fifth columnist

(redirected from columnist)
Also found in: Dictionary, Thesaurus, Medical, Legal, Encyclopedia, Wikipedia.
Related to columnist: fifth columnist, Advice columnist

fifth columnist

A member of a clandestine group of people who work subversively within a group, organization, or country in order to betray it to an allied outside force. In the US during the Cold War, there was constant fear and suspicion of people supposedly working as fifth columnists to spread the influence of communism from within.
See also: fifth
References in periodicals archive ?
Columnists exist to dig up the dirt in government and the abuse or excesses of politicians and other officials (including bureaucrats).
That's because what makes a columnist important is authority, the perception among readers that the person who penned this missive is someone whose opinions are worth listening to.
The newspaper maintains that Smith was then "reassigned" from a columnist to a general assignment reporter, a step the paper maintained was not a demotion.
Why do you think the two Times columnists can look at the same institution and come to such different conclusions?
Original essays on race and other issues by the high-profile, syndicated columnist for The Chicago Tribune.
When the professor writes a second column using the character, the editor asks who the person is, and the columnist explains.
sports columnist, on how the old American Football League used to inflate the attendance figures: "They used to count fingers instead of behinds.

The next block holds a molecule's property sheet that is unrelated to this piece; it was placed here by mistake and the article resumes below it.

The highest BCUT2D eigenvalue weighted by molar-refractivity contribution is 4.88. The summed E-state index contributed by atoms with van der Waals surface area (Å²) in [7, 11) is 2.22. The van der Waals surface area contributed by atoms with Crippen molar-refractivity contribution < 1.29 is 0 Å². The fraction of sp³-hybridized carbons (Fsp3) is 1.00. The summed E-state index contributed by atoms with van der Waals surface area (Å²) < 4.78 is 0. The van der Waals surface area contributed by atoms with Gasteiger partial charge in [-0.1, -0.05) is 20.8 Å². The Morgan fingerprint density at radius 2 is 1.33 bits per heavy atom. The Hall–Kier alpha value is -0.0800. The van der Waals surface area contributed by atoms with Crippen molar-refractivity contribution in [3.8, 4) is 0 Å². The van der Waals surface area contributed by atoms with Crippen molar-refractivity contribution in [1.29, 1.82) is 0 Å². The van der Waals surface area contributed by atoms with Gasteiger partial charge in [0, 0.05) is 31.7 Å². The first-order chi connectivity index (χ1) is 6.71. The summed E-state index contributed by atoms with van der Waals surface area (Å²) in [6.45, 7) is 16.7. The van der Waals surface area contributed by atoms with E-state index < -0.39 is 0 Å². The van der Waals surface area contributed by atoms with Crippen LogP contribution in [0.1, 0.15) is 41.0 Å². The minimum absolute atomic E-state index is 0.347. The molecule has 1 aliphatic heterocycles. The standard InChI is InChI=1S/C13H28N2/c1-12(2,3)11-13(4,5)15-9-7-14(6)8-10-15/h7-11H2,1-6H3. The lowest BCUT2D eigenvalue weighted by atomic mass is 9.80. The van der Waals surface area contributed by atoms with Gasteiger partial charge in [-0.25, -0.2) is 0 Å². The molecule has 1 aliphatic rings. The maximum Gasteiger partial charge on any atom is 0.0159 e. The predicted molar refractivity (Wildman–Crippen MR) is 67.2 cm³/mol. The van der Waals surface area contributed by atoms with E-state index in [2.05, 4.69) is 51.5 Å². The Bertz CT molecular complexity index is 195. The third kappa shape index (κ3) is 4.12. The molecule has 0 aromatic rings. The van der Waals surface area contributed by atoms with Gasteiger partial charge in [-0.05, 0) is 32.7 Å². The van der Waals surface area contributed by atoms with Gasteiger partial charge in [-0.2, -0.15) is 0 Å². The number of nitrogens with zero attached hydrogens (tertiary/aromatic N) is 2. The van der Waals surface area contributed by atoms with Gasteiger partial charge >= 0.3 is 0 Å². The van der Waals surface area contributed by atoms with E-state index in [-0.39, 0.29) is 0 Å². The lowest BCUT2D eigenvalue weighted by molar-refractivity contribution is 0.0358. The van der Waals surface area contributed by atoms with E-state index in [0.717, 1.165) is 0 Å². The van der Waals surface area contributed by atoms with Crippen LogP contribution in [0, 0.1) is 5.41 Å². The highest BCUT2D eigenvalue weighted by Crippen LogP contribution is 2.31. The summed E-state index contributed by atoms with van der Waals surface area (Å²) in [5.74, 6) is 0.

Write your local paper to express your appreciation for the pro-life columnist it features: let the editors know that you look forward to reading this columnist's writing.
After all, as a columnist for New York Newsday in the 1990s, I was accused of gay "neocon"-ing and movement bashing myself, especially when I called for the closing of sex clubs that didn't strictly enforce safer sex.
Capitalism is falling apart," emotes the Los Angeles Times' left-wing columnist Robert Scheer, who references California's power problems as exhibit A.
Andy Rooney, syndicated columnist and "60 Minutes" commentator, Feb.
Training: While an English or journalism background is helpful, no specific training is required to be a columnist.
For instance, is a sporting event more important as a source because it allows the columnist to spin an idea from the field's play-action?
On January 1, The Washington Post fired its most liberal columnist, Colman McCarthy, who had written his quirky, loving, humanitarian commentaries for the Post for the past eighteen years.
Imagine a conversation between a feisty columnist who writes about press law issues, and a lawyer who specializes in press law.